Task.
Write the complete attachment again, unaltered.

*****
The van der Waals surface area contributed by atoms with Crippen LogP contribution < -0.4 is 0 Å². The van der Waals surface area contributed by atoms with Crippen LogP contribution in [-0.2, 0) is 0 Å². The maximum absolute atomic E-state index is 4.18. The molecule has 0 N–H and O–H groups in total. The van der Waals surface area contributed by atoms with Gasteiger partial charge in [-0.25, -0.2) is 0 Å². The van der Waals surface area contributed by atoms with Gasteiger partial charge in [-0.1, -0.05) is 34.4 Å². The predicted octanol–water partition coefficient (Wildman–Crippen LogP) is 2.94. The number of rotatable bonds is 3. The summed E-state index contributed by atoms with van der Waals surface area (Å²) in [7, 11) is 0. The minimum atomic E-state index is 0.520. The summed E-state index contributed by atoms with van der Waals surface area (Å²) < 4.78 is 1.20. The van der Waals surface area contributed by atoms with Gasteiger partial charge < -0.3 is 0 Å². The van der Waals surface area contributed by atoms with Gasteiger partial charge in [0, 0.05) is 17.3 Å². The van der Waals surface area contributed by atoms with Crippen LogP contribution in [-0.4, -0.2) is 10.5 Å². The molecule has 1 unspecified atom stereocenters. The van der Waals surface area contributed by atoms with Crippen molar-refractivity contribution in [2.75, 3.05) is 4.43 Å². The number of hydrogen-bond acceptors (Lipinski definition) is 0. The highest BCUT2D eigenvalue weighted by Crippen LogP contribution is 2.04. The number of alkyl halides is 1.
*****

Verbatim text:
The van der Waals surface area contributed by atoms with Crippen LogP contribution < -0.4 is 0 Å². The van der Waals surface area contributed by atoms with Crippen LogP contribution in [-0.2, 0) is 0 Å². The maximum absolute atomic E-state index is 4.18. The molecule has 0 N–H and O–H groups in total. The van der Waals surface area contributed by atoms with Gasteiger partial charge in [-0.25, -0.2) is 0 Å². The van der Waals surface area contributed by atoms with Gasteiger partial charge in [-0.1, -0.05) is 34.4 Å². The predicted octanol–water partition coefficient (Wildman–Crippen LogP) is 2.94. The number of rotatable bonds is 3. The summed E-state index contributed by atoms with van der Waals surface area (Å²) in [7, 11) is 0. The minimum atomic E-state index is 0.520. The summed E-state index contributed by atoms with van der Waals surface area (Å²) < 4.78 is 1.20. The van der Waals surface area contributed by atoms with Gasteiger partial charge < -0.3 is 0 Å². The van der Waals surface area contributed by atoms with Gasteiger partial charge in [0, 0.05) is 17.3 Å². The van der Waals surface area contributed by atoms with Crippen LogP contribution in [-0.4, -0.2) is 10.5 Å². The molecule has 1 unspecified atom stereocenters. The van der Waals surface area contributed by atoms with Crippen molar-refractivity contribution in [2.75, 3.05) is 4.43 Å². The number of hydrogen-bond acceptors (Lipinski definition) is 0. The highest BCUT2D eigenvalue weighted by Crippen LogP contribution is 2.04. The number of alkyl halides is 1.